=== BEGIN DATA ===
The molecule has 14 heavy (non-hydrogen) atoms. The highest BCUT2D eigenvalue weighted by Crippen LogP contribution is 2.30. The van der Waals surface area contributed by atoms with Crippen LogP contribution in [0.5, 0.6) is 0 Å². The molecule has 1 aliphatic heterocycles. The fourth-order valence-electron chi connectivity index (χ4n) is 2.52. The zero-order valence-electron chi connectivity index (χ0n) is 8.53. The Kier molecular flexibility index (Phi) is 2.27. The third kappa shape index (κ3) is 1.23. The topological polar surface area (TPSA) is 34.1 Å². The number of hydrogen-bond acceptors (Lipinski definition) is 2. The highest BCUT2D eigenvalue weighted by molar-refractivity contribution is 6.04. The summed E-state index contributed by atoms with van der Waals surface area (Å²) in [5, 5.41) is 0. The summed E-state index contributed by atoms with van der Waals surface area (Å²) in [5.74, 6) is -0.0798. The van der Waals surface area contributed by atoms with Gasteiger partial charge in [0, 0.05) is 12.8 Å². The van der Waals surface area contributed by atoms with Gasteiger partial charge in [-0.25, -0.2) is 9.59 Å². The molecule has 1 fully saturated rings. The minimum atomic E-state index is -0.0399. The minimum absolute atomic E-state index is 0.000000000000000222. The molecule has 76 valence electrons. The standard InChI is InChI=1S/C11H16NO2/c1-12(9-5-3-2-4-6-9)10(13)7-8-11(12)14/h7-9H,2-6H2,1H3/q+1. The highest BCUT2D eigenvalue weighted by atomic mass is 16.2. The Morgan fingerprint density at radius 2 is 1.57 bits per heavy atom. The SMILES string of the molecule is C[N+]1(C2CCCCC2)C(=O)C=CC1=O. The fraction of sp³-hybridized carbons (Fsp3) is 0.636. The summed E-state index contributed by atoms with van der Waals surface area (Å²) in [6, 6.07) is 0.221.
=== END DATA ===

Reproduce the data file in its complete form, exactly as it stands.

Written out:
The molecule has 14 heavy (non-hydrogen) atoms. The highest BCUT2D eigenvalue weighted by Crippen LogP contribution is 2.30. The van der Waals surface area contributed by atoms with Crippen LogP contribution in [0.5, 0.6) is 0 Å². The molecule has 1 aliphatic heterocycles. The fourth-order valence-electron chi connectivity index (χ4n) is 2.52. The zero-order valence-electron chi connectivity index (χ0n) is 8.53. The Kier molecular flexibility index (Phi) is 2.27. The third kappa shape index (κ3) is 1.23. The topological polar surface area (TPSA) is 34.1 Å². The number of hydrogen-bond acceptors (Lipinski definition) is 2. The highest BCUT2D eigenvalue weighted by molar-refractivity contribution is 6.04. The summed E-state index contributed by atoms with van der Waals surface area (Å²) in [5, 5.41) is 0. The summed E-state index contributed by atoms with van der Waals surface area (Å²) in [5.74, 6) is -0.0798. The van der Waals surface area contributed by atoms with Gasteiger partial charge in [0, 0.05) is 12.8 Å². The van der Waals surface area contributed by atoms with Gasteiger partial charge in [-0.25, -0.2) is 9.59 Å². The molecule has 1 fully saturated rings. The minimum atomic E-state index is -0.0399. The minimum absolute atomic E-state index is 0.000000000000000222. The molecule has 76 valence electrons. The standard InChI is InChI=1S/C11H16NO2/c1-12(9-5-3-2-4-6-9)10(13)7-8-11(12)14/h7-9H,2-6H2,1H3/q+1. The highest BCUT2D eigenvalue weighted by atomic mass is 16.2. The Morgan fingerprint density at radius 2 is 1.57 bits per heavy atom. The SMILES string of the molecule is C[N+]1(C2CCCCC2)C(=O)C=CC1=O. The fraction of sp³-hybridized carbons (Fsp3) is 0.636. The summed E-state index contributed by atoms with van der Waals surface area (Å²) in [6, 6.07) is 0.221.